spVoice speaks at the current volume setting of your speakers. Reduce the Volume property to lower the voice. This property starts at 100.


spVoice can be instantiated multiple times and executed either simultaneously or sequentially. You can also use different voices. Microsoft provides 4 standard voices: Mary, Mike, Sam and a sample TTS (Text to Speech) voice. Set the desired voice by setting the Voice property to a valid item from the GetVoices method. By default, SAPI uses the Microsoft Mary voice.


FOR EACH loVoice IN loSpeak.GetVoices()




loSpeak.Voice = loSpeak.GetVoices().Item(2) && Sets to Microsoft Sam


The Speech engine can also speak in streams in which case it does not speak text but rather sound files. You can use streams to store the speech output into sound files that may then be re-used at a later time. The SPFileStream object is used for dealing with streams. Let's look at an example in which we take the speech from one voice and use it with another. See table 2 for a list of the properties and events of the spFileStream object.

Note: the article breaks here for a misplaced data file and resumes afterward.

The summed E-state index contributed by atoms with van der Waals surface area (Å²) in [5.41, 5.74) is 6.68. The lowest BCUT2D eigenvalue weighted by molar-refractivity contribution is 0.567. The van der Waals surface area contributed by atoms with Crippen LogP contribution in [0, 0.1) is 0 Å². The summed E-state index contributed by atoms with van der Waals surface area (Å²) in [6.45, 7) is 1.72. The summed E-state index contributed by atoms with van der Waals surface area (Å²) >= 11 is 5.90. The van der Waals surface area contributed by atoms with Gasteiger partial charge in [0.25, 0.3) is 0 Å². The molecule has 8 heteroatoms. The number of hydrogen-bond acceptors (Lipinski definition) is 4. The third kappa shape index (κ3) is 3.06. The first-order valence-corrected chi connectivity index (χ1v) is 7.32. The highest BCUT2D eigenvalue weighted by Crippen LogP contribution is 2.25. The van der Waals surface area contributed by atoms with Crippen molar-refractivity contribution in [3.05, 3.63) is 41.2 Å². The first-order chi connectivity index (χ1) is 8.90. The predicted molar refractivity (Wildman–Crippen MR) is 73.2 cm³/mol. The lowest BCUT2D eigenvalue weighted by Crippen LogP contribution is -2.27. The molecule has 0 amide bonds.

Open (cfile, nflag)

Opens a WAV file for reading or manipulation. The nFlag parameter is either 0 for reading or 3 for writing.

Write (cbuffer)

Writes the contents of cbuffer into the wave file.

Read (cBufferVar, nNumBytes)

Reads the contents of the WAV file into the buffer variable.

Seek (nPosition)

Moves ahead into the WAV file by the number of bytes.


Closes the Wav file

Table 2 The spFileStream's methods are used for manipulated WAV files that contain the results of speech. Note how similar it is to the low-level file functions of VFP.


loStream = CREATEOBJECT("SAPI.SPFileStream)

loVoice = CREATEOBJECT("Sapi.Spvoice")